Naoko Morisawa’s handcrafted wood mosaics are featured in “Play with Material: Laboratory,” an exhibit on display through March 15 at Edmonds Community College’s art gallery.

Naoko Morisawa’s handcrafted wood mosaics are featured in “Play with Material: Laboratory,” an exhibit on display through March 15 at Edmonds Community College’s art gallery.

The smallest of details matter the most in EdCC exhibit

Naoko Morisawa’s mosaic artwork features thousands of tiny slices of wood chips and cardboard.

From a distance, Naoko Morisawa’s mosaic artwork looks like oil paintings, stained glass or maybe piece quilts.

But the details — and effort that went into them — are best examined up close.

Using thousands of very small slices of natural and oil-dyed wood chips and cardboard on stained wood panels, the award-winning Seattle artist created abstract patterns with vibrant and contrasting colors. Her work is on display through March 15 at Edmonds Community College’s art gallery.

The exhibit, “Play with Material: Laboratory,” features more than a dozen of Morisawa’s mosaics and garden hose sculptures. Her art has been exhibited at Northwind Arts Center in Port Townsend, Pratt Fine Arts Center in Seattle and the Dublin Biennial in Ireland.

Her work can also be found in public art projects in Edmonds, Lynnwood, Seattle, Shoreline and Kent.

Each of her works featured at EdCC took 45 to 50 days to finish. Crafting so many small pieces was slow, tough and painstaking work, she said. She often started over if a piece didn’t live up to her original idea.

How does she know when it’s complete?

“I feel relaxed,” Morisawa said in Japanese, which was then translated into English by her husband Ken.

Morisawa was born in Tokyo and studied design and ceramics at Tama Art University, one of the top art schools in Japan. She was a commercial designer for Godiva Chocolatier and English tea maker Twinings and taught art classes in Japan and the Canadian Embassy for more than 10 years before moving to Seattle in 2004.

She has won numerous awards for her mosaics, as well as for public art projects. Morisawa was named one of Seattle’s best local artists by CBS Seattle News in 2016.

Morisawa has crafted her wood and paper collages for about 25 years. The mosaics are inspired by how the life of a tree, the energy in each grain and patterns in the wood can change with each piece.

Her work is typically bright and playful, but oddly shaped creatures and objects such as mushrooms, jellyfish and waves also are recurring themes in her work.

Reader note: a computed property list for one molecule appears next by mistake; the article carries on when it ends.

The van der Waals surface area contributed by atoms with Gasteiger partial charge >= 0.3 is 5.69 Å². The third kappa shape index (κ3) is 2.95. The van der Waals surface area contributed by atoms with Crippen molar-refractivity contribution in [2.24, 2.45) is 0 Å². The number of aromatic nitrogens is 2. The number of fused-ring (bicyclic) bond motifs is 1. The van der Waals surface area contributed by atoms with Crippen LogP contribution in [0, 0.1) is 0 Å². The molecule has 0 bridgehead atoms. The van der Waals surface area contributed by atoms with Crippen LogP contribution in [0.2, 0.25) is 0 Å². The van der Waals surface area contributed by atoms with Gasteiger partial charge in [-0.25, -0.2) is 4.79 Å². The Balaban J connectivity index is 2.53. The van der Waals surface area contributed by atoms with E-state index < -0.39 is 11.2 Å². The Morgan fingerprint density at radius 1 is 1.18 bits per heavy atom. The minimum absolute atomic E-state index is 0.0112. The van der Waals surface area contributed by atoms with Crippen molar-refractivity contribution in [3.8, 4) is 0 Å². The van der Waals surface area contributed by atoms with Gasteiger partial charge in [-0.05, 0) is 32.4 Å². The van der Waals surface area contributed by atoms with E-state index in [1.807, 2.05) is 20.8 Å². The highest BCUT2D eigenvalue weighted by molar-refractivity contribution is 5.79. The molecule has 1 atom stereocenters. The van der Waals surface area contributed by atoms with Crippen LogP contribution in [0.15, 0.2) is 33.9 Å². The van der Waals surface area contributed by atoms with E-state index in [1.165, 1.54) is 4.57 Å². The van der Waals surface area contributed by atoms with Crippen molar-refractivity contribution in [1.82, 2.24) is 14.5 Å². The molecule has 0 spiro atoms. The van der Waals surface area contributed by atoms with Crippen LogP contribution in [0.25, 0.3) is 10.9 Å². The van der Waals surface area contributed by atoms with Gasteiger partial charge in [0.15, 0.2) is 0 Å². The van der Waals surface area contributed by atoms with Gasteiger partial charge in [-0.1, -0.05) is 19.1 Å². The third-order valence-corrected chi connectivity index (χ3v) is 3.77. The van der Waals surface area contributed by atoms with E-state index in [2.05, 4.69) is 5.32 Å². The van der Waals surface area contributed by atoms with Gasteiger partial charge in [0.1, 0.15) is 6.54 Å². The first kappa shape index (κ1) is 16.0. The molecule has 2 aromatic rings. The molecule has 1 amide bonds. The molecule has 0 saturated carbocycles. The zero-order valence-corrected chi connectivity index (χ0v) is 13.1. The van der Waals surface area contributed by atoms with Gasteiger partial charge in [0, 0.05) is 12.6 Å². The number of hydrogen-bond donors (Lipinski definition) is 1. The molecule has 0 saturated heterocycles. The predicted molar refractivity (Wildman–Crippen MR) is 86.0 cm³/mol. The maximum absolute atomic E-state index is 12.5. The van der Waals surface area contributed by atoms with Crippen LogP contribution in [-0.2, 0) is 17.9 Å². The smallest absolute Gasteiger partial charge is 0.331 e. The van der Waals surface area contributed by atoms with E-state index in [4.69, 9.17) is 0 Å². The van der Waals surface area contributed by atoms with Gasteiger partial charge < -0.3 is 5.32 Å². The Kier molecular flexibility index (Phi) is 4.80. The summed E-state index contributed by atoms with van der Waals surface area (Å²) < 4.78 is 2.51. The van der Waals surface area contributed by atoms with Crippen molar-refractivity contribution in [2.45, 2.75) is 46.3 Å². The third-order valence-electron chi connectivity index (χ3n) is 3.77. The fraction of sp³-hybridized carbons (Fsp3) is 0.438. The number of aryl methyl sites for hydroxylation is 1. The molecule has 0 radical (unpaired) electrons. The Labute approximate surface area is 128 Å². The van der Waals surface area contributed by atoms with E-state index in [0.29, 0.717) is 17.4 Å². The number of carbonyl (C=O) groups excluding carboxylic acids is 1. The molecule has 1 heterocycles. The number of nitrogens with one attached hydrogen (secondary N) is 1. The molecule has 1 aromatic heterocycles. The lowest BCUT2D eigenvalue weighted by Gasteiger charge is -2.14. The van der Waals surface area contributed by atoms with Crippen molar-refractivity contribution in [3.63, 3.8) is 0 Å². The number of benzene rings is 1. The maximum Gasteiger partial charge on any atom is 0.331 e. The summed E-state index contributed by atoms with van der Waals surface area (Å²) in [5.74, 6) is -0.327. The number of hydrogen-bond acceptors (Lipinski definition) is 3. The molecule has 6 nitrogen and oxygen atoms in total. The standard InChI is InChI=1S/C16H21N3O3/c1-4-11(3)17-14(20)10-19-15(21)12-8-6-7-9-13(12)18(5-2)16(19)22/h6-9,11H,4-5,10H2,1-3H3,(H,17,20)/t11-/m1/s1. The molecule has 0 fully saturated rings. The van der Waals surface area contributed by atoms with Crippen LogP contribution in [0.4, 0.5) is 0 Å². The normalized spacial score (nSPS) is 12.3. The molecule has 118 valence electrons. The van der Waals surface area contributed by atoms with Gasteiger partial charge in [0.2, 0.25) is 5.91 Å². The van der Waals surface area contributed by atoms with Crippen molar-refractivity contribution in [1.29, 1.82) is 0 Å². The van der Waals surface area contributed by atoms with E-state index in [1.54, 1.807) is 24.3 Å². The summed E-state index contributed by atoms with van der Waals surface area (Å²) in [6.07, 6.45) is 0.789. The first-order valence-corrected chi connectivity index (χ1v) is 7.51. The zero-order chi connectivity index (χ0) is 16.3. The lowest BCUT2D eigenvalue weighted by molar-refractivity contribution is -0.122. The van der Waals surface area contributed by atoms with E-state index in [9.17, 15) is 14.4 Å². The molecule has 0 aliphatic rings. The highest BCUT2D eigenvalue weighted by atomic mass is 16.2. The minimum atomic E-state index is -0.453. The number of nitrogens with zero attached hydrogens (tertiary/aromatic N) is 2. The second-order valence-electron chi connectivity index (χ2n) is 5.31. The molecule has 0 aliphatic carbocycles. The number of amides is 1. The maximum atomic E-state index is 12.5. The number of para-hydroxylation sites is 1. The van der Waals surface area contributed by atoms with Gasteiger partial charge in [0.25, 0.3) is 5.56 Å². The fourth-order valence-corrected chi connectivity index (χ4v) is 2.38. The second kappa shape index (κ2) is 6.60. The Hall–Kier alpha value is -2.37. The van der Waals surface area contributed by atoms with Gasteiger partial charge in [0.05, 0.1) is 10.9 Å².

For the past five years she also been making garden hose sculptures meant for the outdoors with green hoses. She likes to work with the medium because green colors “are soft to people’s eyes” outdoors. The exhibit at EdCC will be the first time her sculptures have been displayed indoors.

Morisawa said her favorite piece in the exhibit is a 60-by-80-inch garden hose sculpture called, “Love Is All You Need,” which is roughly shaped like a heart.

Evan Thompson: 425-339-3427, Twitter: @ByEvanThompson.

If you go

An exhibit of Seattle artist Naoko Morisawa’s mosaic collage paintings and garden hose sculptures will be displayed through March 15 at the Edmonds Community College art gallery on the third floor of Lynnwood Hall at 20000 68th Ave. W., Lynnwood. An artist reception is set for 3 to 5 p.m. Feb. 22 in the gallery.

The gallery is open 7:30 a.m. to 9 p.m. Monday through Thursday, 7:30 a.m. to 2 p.m. Fridays and 1 to 5 p.m. Saturday and Sunday. There’s no admission charge. More at

Learn more about Morisawa’s art at

Talk to us

More in Life

The “Fluffy” arborvitae has the ability to light up a Northwest landscape with its golden needles. (Proven Winners)
Gold tones of ‘Fluffy’ conifers make the landscape sparkle

It’s a new variety of Thuja plicata, native to the Pacific coast, known as western arborvitae.

Blue leadwort is a low-growing perennial that acts as a colorful groundcover for the garden. (Getty Images)
A few perennial gems to help brighten up the fall garden

He can’t help but find new treasures to plant each time he visits the nursery. Here are four he added recently.

Leo Kenney’s “Seed Crystal” in gouche from 1966 is on display at the Edmonds museum through Jan. 10.
Cascadia reopens with works by 3 Northwest master artists

Cascadia Art Museum in Edmonds is celebrating its fifth anniversary with several new exhibitions.

Kenny Chesney’s summer tour is scheduled to come to CenturyLink Field in Seattle on July 17, 2021. (Associated Press)
Take heart, music fans: The shows will return, virus permitting

Here are the major shows scheduled — or, in most cases, rescheduled — over the next 365 days in the Seattle-Everett-Tacoma metro area.

The wages of sin are bloody in this Southern Gothic yarn

“The Devil All the Time” follows venal, murderous characters in the hollers of southern Ohio.

The double-flowered autumn crocus has large lavender-pink blooms that resemble waterlilies. (Richie Steffen)
Great Plant Pick: Colchicum ‘Waterlily,’ double-flowered autumn crocus

This bulb features large double lavender-pink blooms that resemble waterlilies in the fall.

This French window bench was in style the last half of the 18th century. Although it was made to use by a window, it is popular with decorators today as a hall bench or a seat at the end of a bed. This bench sold for about $1,600 at an auction. (Cowles Syndicate Inc.)
French window bench in style the last half of the 18th century

This Provincial Louis XVI fruitwood window seat was sold at a New Orleans auction for $1,625.

The Snohomish Conservation District is hosting webinar on lawn alternatives Oct. 14 via Zoom. (Getty Images)
Home and garden events and resources around Snohomish County

Home and garden events and resources around Snohomish County

COVID-19 updates about returning to school

Public Health Essentials! A blog by the Snohomish Health District.

Most Read